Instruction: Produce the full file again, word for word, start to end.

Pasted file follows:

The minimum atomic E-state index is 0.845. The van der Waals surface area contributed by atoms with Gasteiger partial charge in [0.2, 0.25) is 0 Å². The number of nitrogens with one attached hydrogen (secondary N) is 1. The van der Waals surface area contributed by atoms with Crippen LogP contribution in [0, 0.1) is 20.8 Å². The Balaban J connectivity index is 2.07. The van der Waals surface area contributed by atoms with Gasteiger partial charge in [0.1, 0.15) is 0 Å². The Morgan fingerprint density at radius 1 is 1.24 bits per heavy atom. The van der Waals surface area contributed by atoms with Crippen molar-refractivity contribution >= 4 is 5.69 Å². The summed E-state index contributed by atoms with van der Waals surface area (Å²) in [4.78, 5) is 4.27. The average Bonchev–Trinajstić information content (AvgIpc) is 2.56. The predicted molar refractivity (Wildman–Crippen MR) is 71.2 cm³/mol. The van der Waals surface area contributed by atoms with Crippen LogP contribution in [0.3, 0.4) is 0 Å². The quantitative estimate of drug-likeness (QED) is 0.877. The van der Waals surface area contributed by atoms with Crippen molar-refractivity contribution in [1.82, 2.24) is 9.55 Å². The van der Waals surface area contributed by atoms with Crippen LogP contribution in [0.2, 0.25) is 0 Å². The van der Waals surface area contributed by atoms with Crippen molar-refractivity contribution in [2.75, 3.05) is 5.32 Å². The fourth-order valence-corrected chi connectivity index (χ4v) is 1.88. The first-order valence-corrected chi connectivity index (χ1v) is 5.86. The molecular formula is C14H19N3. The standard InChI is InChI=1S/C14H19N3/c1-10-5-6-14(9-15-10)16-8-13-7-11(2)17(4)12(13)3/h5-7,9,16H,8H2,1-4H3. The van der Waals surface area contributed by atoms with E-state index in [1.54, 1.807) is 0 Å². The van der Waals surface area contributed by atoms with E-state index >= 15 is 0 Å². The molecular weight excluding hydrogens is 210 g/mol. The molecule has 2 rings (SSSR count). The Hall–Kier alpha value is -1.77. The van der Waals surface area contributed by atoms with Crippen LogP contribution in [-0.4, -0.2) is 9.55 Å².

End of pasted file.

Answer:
The minimum atomic E-state index is 0.845. The van der Waals surface area contributed by atoms with Gasteiger partial charge in [0.2, 0.25) is 0 Å². The number of nitrogens with one attached hydrogen (secondary N) is 1. The van der Waals surface area contributed by atoms with Crippen LogP contribution in [0, 0.1) is 20.8 Å². The Balaban J connectivity index is 2.07. The van der Waals surface area contributed by atoms with Gasteiger partial charge in [0.1, 0.15) is 0 Å². The Morgan fingerprint density at radius 1 is 1.24 bits per heavy atom. The van der Waals surface area contributed by atoms with Crippen molar-refractivity contribution >= 4 is 5.69 Å². The summed E-state index contributed by atoms with van der Waals surface area (Å²) in [4.78, 5) is 4.27. The average Bonchev–Trinajstić information content (AvgIpc) is 2.56. The predicted molar refractivity (Wildman–Crippen MR) is 71.2 cm³/mol. The van der Waals surface area contributed by atoms with Crippen LogP contribution in [0.3, 0.4) is 0 Å². The quantitative estimate of drug-likeness (QED) is 0.877. The van der Waals surface area contributed by atoms with Crippen molar-refractivity contribution in [1.82, 2.24) is 9.55 Å². The van der Waals surface area contributed by atoms with Crippen LogP contribution in [0.2, 0.25) is 0 Å². The van der Waals surface area contributed by atoms with Crippen molar-refractivity contribution in [2.75, 3.05) is 5.32 Å². The fourth-order valence-corrected chi connectivity index (χ4v) is 1.88. The first-order valence-corrected chi connectivity index (χ1v) is 5.86. The molecular formula is C14H19N3. The standard InChI is InChI=1S/C14H19N3/c1-10-5-6-14(9-15-10)16-8-13-7-11(2)17(4)12(13)3/h5-7,9,16H,8H2,1-4H3. The van der Waals surface area contributed by atoms with E-state index in [1.54, 1.807) is 0 Å². The van der Waals surface area contributed by atoms with E-state index >= 15 is 0 Å². The molecular weight excluding hydrogens is 210 g/mol. The molecule has 2 rings (SSSR count). The Hall–Kier alpha value is -1.77. The van der Waals surface area contributed by atoms with Crippen LogP contribution in [-0.4, -0.2) is 9.55 Å².